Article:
Buenos Aires. In previous installments of this column I tried to give REASON readers a picture of what is happening down here, south of Texas and more specifically, for obvious reasons, in Argentina. Now I wish to call your attention to a very good book, Argentina, published in English by an Anglo-Saxon author, H.S. Ferns. Although focused on my country, it offers some insights on Latin American history in general.
The author is Professor of Political Science at the University of Birmingham, Great Britain, writer of a superb account of Britain and Argentina in the 19th Century (Oxford, 1960) and of a pamphlet called "Towards an Independent University" published by the Center for Independent Education. According to the jacket of the book reviewed, Ferns is "one of the leaders of the movement to establish an independent university free of government subsidies and influence." These credentials offer, I believe, a special interest to libertarian readers. Although Ferns is not a libertarian, there is no doubt where his sympathies are.
The author proposes to show "how a free and prosperous commonwealth went berserk" since "politically independent and economically prosperous, Argentina seemed destined to become one of the richest communities in the world and the leading nation in Latin America." In the opinion of the author, "no country in the world including Great Britain so long practiced liberal economic and commercial policies directed to leaving to market forces the determination of what was produced, who produced it, what was invested and where.…" Furthermore, "in its social structure [Argentina] was in practice, if not in theory, more egalitarian and flexible than elsewhere in the Spanish empire."
Then, what happened? Ferns lucidly points out some characteristics which help to explain what went wrong from the very beginning: "[O]ne must bear in mind the vast differences in the political traditions and styles of an English and Spanish descended society; of the subconscious and inherited value systems of communities of which one regards money and business activity as a means to power and prestige and the other regards power and prestige as a means of acquiring money and economic benefits." Then, he proposes another illuminating comparison: "If we can imagine what the United States would have been if the North Americans had attempted to sanction their constitution, organize the Bank of the United States, fight the war of 1812-1814 and work out the effect of Jacksonian democracy all before the year 1793, we can gain some idea of what happened in Argentina between 1821 and 1828. What the North Americans succeeded in doing in half a century, the Argentines were obliged to undertake in less than a decade, and they failed.…"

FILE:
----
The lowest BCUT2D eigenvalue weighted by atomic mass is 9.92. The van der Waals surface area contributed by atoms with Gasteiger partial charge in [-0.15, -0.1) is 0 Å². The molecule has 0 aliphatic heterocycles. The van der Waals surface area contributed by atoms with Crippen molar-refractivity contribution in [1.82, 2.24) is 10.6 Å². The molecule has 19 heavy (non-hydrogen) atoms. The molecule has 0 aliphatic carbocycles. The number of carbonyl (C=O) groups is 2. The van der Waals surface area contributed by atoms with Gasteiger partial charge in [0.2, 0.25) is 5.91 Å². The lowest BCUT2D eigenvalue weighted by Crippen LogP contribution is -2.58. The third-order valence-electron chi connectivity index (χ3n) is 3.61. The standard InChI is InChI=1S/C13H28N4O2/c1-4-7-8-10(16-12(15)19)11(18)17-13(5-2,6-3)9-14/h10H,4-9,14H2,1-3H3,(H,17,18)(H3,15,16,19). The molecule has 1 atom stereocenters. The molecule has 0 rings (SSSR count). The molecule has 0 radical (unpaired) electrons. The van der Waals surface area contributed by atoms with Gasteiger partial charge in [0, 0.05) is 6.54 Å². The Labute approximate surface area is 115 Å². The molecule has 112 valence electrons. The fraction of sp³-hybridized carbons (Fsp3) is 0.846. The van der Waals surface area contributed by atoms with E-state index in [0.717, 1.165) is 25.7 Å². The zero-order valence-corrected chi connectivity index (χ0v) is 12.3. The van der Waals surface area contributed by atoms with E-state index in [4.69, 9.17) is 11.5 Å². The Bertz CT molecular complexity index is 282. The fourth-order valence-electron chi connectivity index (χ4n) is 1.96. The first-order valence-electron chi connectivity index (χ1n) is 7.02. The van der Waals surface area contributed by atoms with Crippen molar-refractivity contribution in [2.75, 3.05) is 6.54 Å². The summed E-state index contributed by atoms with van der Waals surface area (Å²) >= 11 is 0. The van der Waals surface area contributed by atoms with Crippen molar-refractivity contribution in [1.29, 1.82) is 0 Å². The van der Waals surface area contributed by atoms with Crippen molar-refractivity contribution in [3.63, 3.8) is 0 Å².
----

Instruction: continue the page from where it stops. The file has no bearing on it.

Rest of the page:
One reason might be that "what the people in Spanish Viceroyalties lacked and the people in the British colonies in North America had, was experience in selecting legislators and making laws which, within limits, ordered the affairs of society. When the authority of the Spanish Crown collapsed, the Latin American communities…adopted systems of representation based on election, but these systems were simply ideas and not long-established practices and conventional solutions of basic political problems."
Ferns says that "in their relations with European states, the Argentines resembled the Americans, except that in the matter of capital requirements the Americans after their great civil war, were autonomous or nearly autonomous in their capacity to meet their own capital needs and to produce capital equipment."